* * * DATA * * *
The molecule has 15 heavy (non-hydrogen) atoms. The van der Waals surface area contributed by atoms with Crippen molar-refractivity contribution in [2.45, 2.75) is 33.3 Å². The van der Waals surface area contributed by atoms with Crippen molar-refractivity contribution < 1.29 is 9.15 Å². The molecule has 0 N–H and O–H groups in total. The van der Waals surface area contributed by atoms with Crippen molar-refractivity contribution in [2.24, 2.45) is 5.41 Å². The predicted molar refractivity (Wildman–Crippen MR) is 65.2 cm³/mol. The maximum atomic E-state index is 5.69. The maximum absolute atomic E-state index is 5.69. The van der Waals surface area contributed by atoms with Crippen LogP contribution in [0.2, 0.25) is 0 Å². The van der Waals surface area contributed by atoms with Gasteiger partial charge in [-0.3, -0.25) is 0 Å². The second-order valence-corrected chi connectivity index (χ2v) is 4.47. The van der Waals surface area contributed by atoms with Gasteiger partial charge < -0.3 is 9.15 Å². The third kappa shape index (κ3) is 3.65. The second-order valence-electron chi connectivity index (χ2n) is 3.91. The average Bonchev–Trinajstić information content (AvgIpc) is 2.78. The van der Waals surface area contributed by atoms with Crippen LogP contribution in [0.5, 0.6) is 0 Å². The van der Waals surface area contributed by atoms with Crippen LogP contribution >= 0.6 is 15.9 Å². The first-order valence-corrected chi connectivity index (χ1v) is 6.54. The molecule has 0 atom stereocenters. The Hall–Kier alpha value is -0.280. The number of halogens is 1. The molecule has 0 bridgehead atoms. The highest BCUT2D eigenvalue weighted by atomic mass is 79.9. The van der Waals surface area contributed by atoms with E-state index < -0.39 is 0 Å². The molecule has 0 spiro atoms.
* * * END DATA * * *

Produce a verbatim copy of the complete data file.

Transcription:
The molecule has 15 heavy (non-hydrogen) atoms. The van der Waals surface area contributed by atoms with Crippen molar-refractivity contribution in [2.45, 2.75) is 33.3 Å². The van der Waals surface area contributed by atoms with Crippen molar-refractivity contribution < 1.29 is 9.15 Å². The molecule has 0 N–H and O–H groups in total. The van der Waals surface area contributed by atoms with Crippen molar-refractivity contribution in [2.24, 2.45) is 5.41 Å². The predicted molar refractivity (Wildman–Crippen MR) is 65.2 cm³/mol. The maximum atomic E-state index is 5.69. The maximum absolute atomic E-state index is 5.69. The van der Waals surface area contributed by atoms with Crippen LogP contribution in [0.2, 0.25) is 0 Å². The van der Waals surface area contributed by atoms with Gasteiger partial charge in [-0.3, -0.25) is 0 Å². The second-order valence-corrected chi connectivity index (χ2v) is 4.47. The van der Waals surface area contributed by atoms with Gasteiger partial charge < -0.3 is 9.15 Å². The third kappa shape index (κ3) is 3.65. The second-order valence-electron chi connectivity index (χ2n) is 3.91. The average Bonchev–Trinajstić information content (AvgIpc) is 2.78. The van der Waals surface area contributed by atoms with Crippen LogP contribution in [0.5, 0.6) is 0 Å². The van der Waals surface area contributed by atoms with Crippen LogP contribution >= 0.6 is 15.9 Å². The first-order valence-corrected chi connectivity index (χ1v) is 6.54. The molecule has 0 atom stereocenters. The Hall–Kier alpha value is -0.280. The number of halogens is 1. The molecule has 0 bridgehead atoms. The highest BCUT2D eigenvalue weighted by atomic mass is 79.9. The van der Waals surface area contributed by atoms with E-state index < -0.39 is 0 Å². The molecule has 0 spiro atoms.